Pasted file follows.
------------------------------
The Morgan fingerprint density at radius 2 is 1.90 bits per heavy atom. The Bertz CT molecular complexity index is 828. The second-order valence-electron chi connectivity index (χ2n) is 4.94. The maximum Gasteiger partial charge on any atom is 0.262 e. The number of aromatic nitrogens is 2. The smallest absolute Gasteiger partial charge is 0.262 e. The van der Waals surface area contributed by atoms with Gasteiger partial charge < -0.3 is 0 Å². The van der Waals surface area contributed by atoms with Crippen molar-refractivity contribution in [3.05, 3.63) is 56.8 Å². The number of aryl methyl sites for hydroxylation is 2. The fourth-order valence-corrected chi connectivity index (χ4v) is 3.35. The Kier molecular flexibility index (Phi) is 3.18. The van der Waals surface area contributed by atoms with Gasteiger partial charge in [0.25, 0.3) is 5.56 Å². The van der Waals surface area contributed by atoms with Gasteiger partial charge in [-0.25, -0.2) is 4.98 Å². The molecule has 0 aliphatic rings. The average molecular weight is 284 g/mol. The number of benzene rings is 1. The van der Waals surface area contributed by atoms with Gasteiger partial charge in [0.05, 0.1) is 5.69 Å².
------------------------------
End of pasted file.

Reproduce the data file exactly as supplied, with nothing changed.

The Morgan fingerprint density at radius 2 is 1.90 bits per heavy atom. The Bertz CT molecular complexity index is 828. The second-order valence-electron chi connectivity index (χ2n) is 4.94. The maximum Gasteiger partial charge on any atom is 0.262 e. The number of aromatic nitrogens is 2. The smallest absolute Gasteiger partial charge is 0.262 e. The van der Waals surface area contributed by atoms with Gasteiger partial charge < -0.3 is 0 Å². The van der Waals surface area contributed by atoms with Crippen molar-refractivity contribution in [3.05, 3.63) is 56.8 Å². The number of aryl methyl sites for hydroxylation is 2. The fourth-order valence-corrected chi connectivity index (χ4v) is 3.35. The Kier molecular flexibility index (Phi) is 3.18. The van der Waals surface area contributed by atoms with Gasteiger partial charge in [0.25, 0.3) is 5.56 Å². The van der Waals surface area contributed by atoms with Gasteiger partial charge in [-0.25, -0.2) is 4.98 Å². The molecule has 0 aliphatic rings. The average molecular weight is 284 g/mol. The number of benzene rings is 1. The van der Waals surface area contributed by atoms with Gasteiger partial charge in [0.05, 0.1) is 5.69 Å².